AAOS speakers talk about the need to engage elected officials and share other insights of taking care of patients and doing business in this brave new world of value-based healthcare.
The annual meeting of the American Academy of Orthopaedic Surgeons is underway in New Orleans, and already some key themes have emerged.
“If you’re not at the table, you’re on the menu”
Dr. John Tongue, a former president of AAOS, made a forceful argument for how it is critical for orthopedic surgeons to convince the wider world of the true economic value of what they do daily.
That necessarily means engaging representatives of Congress and even senators, who often are not aware of the long-term financial and societal benefits that emerge from orthopedics procedures such as total knee replacements and ACL reconstructions,
This interaction is all the more important now that the Centers for Medicare and Medicaid have cut reimbursement for total knee procedures. Starting Jan. 1 Medicare reimbursement for total knee arthroplasty has been reduced 11%. Tongue contended that CMS and private payors are reducing access to musculoskeletal disorders because the media has fed them a steady diet of how TKA procedures are one of the most expensive procedures and that as baby boomers age, demand for these will skyrocket.
But financial analysis funded by the AAOS and researched by IHS Global Inc. and KNG Health paints a wholly different picture. The series of studies looked at National Health Information Survey data from more than 185,000 people and data from existing clinical research and using that researchers developed a unique method to analyze the data and estimate the overall value, including the impact on indirect costs, of specific orthopedic procedures, such as TKA.
The studies found that the cost savings to society as a result of 600,000 TKA procedures in the U.S. in 2009 to be a staggering $12 billion.
AAOS has been talking with legislators out of concern that patients are not going to get access to procedures that provide long-term economic value, Tongue said.
But he stressed that every orthopedic surgeon needs to get in front of local elected officials.
“Elected officials are like puppy dogs, "Tongue said. “I don’t mean to be condescending but they need attention. They need to get re-elected and they respect doctors,” so talk to them.
He recalled how he invited U.S. Congressman Kurt Schrader (D-Oregon) to his home and how only three orthopedic surgeons showed.
“If you’re not at the table, you’re the menu,” Tongue said quoting someone else.
“You are an orthopedic surgeon and a care manager”
One of the dizzying truths about being an orthopedic surgeon or a doctor of any kind these days is that you can’t be concerned exclusively with the practice of medicine.
Orthopedic surgeons need to understand where they fit in on the value spectrum.
“Do you know the cost and outcomes of everything you do?” challenged Michael McCaslin, a chartered accountant, AAOS attendees. "“You are a surgeon and a care manager,” McCaslin told the audience.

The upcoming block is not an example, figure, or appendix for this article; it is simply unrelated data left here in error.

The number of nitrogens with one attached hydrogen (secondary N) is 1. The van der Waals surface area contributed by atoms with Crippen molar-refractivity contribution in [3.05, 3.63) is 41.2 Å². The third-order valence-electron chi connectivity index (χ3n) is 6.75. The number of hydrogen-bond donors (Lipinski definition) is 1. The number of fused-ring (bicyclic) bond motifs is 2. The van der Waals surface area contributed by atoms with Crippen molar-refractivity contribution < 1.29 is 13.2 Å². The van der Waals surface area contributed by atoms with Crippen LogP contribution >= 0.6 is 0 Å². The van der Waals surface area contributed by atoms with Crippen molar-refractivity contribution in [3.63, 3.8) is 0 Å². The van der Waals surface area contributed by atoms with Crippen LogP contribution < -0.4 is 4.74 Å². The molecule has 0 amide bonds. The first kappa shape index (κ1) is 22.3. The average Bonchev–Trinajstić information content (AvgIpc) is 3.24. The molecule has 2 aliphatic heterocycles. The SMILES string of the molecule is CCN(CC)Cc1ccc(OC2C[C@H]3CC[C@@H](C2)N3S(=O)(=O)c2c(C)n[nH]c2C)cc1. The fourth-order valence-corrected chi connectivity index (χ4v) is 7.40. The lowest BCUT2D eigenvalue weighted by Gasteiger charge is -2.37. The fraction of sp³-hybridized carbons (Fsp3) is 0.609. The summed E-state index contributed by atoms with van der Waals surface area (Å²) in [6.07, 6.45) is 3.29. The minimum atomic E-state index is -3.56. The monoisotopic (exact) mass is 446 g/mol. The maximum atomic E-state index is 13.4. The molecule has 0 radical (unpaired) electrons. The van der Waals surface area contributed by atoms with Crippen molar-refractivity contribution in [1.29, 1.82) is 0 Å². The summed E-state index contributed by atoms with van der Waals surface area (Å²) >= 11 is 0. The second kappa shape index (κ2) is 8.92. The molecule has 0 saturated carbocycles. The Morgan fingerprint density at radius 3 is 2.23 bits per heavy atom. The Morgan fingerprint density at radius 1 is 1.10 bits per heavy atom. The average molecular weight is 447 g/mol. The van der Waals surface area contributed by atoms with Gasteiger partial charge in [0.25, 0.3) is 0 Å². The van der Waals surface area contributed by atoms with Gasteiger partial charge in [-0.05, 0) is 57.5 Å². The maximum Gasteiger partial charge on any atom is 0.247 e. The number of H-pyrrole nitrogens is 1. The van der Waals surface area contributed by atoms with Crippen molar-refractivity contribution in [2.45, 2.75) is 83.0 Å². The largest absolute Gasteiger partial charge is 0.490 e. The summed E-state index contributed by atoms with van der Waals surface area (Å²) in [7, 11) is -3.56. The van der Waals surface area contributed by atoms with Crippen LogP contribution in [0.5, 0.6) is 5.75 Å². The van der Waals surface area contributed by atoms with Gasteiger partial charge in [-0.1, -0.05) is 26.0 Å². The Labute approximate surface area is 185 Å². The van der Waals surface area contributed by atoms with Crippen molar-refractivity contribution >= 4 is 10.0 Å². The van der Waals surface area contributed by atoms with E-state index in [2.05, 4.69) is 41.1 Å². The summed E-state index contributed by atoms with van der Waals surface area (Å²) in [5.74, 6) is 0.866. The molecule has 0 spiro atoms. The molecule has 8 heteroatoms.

McCaslin declared that value equals outcomes divided by cost, and that the only way orthopedic surgeons will have a handle on the value question is if they begin to look at data that is scattered throughout their practice.
That involves regularly reviewing practice management data, quality/process related data in addition to annual/quarterly financial data.
"Data is awesome in a medical practice," he said. "The challenge is that data is everywhere."
Later, Craig Mahoney, partner at the Iowa Orthopaedic Center, urged attendees to “look at the financial ramifications” of what we do.
“No Way in Hell”
AAOS attendees appear to be bucking one important national trend in a big way. Or at least the roughly 150 attendees who attended a morning session are.
An article in the New York Times about how more doctors are taking salaried from hospitals quoted the American Medical Association saying that “Today, about 60 percent of family doctors and pediatricians, 50 percent of surgeons and 25 percent of surgical subspecialists — such as ophthalmologists and ear, nose and throat surgeons — are employees rather than independent,”
But at the morning AAOS session, a spot poll of attendees revealed that 85% were not hospital employed and roughly the same percentage intended to stay that way.
One audience member when asked to explain his response reacted “No way in hell,” clearly showing the antipathy to losing autonomy to a hospital.”
It was a feeling that was widely shared among the audience. When asked to report whether the audience felt that their relationship with the hospital had become “more friendly,” “more hostile” or neutral, 40% of the audience responded that it had grown more hostile.
This will probably become a complicating factor as surgeons, physicians, device makers and hospital administrators battle it out in the uncertain times ahead. Uncertain times wrought by Obamacare/ACA and the move to value-based healthcare.